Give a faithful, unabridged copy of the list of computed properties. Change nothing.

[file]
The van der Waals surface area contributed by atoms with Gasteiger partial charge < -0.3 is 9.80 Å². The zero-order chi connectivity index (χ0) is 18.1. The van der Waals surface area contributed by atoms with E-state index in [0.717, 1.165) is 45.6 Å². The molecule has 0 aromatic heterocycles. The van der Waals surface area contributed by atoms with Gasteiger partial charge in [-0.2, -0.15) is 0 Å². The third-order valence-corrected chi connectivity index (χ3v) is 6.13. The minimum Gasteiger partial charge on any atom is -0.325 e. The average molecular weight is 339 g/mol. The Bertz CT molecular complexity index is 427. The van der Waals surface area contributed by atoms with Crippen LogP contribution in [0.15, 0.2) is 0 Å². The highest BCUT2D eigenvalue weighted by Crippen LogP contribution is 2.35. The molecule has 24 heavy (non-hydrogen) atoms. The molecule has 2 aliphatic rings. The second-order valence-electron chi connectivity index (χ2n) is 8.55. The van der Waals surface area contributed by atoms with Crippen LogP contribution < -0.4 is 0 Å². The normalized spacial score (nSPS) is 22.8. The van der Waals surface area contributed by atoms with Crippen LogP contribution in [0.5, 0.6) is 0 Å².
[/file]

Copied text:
The van der Waals surface area contributed by atoms with Gasteiger partial charge < -0.3 is 9.80 Å². The zero-order chi connectivity index (χ0) is 18.1. The van der Waals surface area contributed by atoms with E-state index in [0.717, 1.165) is 45.6 Å². The molecule has 0 aromatic heterocycles. The van der Waals surface area contributed by atoms with Gasteiger partial charge in [-0.2, -0.15) is 0 Å². The third-order valence-corrected chi connectivity index (χ3v) is 6.13. The minimum Gasteiger partial charge on any atom is -0.325 e. The average molecular weight is 339 g/mol. The Bertz CT molecular complexity index is 427. The van der Waals surface area contributed by atoms with Crippen LogP contribution in [0.15, 0.2) is 0 Å². The highest BCUT2D eigenvalue weighted by Crippen LogP contribution is 2.35. The molecule has 24 heavy (non-hydrogen) atoms. The molecule has 2 aliphatic rings. The second-order valence-electron chi connectivity index (χ2n) is 8.55. The van der Waals surface area contributed by atoms with Crippen LogP contribution < -0.4 is 0 Å². The normalized spacial score (nSPS) is 22.8. The van der Waals surface area contributed by atoms with Crippen LogP contribution in [0.5, 0.6) is 0 Å².